It’s like this stealth tax on savers where if you look at your bank account, you’ll see you’re just earning pennies, and interest rates are going to be kept low.

And inflation runs slightly above that, if that’s done long enough, it does chip away at the debt.

Alex Okugawa 1:32
So the main takeaway for you know, normal people, you and me is just being aware of how much cash we have at the bank. Because over time, right, like Anthony saying, You earn pennies at the bank.

Meanwhile, the cost of goods of everything around you will slowly creep up over time your purchasing power is getting eroded.

Anthony Saffer 1:49
Yeah, absolutely. Alright. Question for you, Alex. If I’m doing the basics, such as cash reserves, 401. k, where else should I be putting excess money?


Alex Okugawa 1:58
Yeah, that’s a good question. I mean, that first of all, it’s a very, it’s a great situation to be in, you know, a blessed situation. So I would say one of the first things you can do you mentioned 401k.

So if you are working and you have a 401k, one of the options to look at is what’s called a mega backdoor Roth strategy. And I actually wrote about this not too long ago. So we’ll link to that below.

But essentially allows you to put in more money into your 401k and save that away into a Roth than you would traditionally be allowed to do to normal contribution limits.

And then beyond that, I would say, just take a look at your overall household finances. Are there ways for your unique situation that you could be saving?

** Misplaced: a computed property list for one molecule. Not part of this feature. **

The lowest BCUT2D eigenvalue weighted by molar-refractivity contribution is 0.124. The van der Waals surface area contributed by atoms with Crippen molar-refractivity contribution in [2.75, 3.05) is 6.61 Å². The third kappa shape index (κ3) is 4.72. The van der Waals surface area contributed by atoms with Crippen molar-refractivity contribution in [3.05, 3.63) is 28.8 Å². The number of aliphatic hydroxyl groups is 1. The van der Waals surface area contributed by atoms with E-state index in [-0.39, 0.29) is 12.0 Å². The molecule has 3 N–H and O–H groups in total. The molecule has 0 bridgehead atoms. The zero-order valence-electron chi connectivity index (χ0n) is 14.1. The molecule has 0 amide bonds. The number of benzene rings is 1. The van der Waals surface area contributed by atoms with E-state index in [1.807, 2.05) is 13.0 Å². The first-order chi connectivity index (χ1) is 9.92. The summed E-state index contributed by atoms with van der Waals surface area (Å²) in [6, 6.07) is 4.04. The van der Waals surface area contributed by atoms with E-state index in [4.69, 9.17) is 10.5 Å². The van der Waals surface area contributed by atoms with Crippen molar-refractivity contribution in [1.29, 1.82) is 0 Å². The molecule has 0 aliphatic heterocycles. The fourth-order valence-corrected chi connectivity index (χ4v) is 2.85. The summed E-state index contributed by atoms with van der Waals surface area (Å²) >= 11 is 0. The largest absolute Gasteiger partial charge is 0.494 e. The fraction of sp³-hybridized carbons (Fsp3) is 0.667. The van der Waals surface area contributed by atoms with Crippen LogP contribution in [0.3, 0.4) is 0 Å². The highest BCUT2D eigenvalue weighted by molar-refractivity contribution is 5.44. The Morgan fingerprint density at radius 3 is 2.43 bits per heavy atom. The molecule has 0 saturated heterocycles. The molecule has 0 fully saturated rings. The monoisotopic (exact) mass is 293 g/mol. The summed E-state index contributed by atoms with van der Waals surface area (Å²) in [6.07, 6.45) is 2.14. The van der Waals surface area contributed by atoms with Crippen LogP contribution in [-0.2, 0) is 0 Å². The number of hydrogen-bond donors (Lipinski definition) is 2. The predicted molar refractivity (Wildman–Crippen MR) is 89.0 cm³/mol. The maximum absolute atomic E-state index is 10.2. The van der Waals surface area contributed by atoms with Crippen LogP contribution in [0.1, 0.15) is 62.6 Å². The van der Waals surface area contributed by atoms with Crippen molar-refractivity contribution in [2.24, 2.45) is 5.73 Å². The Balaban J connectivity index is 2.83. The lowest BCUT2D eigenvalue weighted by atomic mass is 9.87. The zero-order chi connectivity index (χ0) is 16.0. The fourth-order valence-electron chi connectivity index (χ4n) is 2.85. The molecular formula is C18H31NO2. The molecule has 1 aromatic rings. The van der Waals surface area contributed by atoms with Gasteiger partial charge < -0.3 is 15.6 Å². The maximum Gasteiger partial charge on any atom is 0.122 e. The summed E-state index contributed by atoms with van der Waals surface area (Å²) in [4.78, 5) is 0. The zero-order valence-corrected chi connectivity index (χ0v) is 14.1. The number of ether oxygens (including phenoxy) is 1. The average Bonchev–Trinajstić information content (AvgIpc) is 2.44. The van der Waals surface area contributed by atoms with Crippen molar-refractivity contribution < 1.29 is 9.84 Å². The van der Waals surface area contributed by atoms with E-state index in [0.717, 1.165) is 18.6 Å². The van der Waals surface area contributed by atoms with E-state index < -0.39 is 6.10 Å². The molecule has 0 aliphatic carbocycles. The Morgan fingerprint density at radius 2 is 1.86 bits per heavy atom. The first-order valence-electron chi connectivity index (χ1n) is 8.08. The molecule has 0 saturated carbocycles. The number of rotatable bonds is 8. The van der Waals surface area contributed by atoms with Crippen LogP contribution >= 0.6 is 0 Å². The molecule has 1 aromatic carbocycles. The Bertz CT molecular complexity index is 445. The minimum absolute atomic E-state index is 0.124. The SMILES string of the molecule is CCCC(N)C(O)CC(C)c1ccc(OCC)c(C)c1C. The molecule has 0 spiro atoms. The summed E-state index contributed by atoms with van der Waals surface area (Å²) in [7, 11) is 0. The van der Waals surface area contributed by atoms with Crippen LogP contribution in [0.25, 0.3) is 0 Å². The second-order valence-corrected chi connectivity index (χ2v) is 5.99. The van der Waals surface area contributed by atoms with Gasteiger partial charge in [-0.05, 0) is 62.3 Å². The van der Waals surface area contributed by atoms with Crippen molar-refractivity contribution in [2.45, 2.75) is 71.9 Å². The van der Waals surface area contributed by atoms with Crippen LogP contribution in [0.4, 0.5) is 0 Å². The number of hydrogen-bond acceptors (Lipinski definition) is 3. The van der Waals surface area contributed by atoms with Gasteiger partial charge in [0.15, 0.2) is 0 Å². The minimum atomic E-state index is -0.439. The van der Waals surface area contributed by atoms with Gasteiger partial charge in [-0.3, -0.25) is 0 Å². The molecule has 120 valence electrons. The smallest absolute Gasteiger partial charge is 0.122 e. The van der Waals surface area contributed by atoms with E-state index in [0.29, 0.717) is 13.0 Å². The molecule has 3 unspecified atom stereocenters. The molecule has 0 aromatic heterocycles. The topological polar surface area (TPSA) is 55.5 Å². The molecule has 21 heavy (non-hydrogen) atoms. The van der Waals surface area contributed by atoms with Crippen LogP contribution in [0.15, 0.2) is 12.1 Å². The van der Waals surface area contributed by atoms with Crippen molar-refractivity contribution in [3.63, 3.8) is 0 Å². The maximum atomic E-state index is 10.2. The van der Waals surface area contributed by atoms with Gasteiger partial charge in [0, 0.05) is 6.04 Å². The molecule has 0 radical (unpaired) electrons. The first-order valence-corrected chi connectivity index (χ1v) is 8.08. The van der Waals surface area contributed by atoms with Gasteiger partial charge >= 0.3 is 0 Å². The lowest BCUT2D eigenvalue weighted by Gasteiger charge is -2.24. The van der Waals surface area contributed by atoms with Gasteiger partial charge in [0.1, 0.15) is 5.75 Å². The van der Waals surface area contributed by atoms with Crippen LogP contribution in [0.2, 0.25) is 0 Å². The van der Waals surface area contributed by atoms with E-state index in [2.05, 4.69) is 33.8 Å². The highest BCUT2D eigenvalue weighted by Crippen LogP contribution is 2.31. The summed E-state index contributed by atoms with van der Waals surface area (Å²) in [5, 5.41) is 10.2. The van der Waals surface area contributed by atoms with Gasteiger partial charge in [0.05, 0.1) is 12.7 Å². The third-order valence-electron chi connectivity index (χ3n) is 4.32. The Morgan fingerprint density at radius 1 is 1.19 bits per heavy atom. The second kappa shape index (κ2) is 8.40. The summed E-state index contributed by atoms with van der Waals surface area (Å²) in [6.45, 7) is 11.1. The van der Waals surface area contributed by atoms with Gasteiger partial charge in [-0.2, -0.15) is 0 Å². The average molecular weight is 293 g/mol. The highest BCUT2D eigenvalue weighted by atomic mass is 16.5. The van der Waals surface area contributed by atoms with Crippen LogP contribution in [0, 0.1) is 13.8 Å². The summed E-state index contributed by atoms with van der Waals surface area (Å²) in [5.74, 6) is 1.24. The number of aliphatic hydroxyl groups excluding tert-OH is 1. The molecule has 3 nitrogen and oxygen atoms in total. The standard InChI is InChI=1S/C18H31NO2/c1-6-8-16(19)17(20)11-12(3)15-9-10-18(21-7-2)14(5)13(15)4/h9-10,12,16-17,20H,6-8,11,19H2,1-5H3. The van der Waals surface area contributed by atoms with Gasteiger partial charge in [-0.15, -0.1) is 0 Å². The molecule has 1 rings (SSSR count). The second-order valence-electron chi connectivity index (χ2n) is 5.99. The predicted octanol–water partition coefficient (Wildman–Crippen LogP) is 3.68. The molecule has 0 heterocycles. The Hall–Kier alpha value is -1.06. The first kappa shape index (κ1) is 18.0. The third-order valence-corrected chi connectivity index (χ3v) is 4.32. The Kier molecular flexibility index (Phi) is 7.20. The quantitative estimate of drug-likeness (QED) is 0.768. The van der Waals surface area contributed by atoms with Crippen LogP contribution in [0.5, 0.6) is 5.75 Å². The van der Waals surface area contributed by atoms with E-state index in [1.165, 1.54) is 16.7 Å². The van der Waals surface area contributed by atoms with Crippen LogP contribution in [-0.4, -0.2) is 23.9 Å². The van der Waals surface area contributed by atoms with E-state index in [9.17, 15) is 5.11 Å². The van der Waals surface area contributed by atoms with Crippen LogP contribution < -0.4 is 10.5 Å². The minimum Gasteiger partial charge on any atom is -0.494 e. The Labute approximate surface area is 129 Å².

I know, a great way for high-income earners to save that are beyond, you know, their normal limits, and they have a lot of cash, just save in a normal taxable brokerage account.

There are no contribution limits, there are no income limits. And so you can really stock way a lot of money for the long term.

Anthony Saffer 2:56
And you can tailor the risk if you if you want it as more a second layer of reserves and don’t want to take a ton of risk, but still keep up with inflation or you know, slightly outpace it. You don’t need to be really risky with it, or you could go for growth.


Alex Okugawa 3:09
Well speaking of inflation. Another question we have here is, are we seeing actual inflation? Or is this just you know, reflation from pent-up demand from COVID? Things being so, so suppressed?

Anthony Saffer 3:21
Yes, definitely the latter. I mean, there is pent-up demand you’re seeing reflation. So we’re going to let at least what a lot of economists are saying is that you will see inflation certainly tick up more in the near term.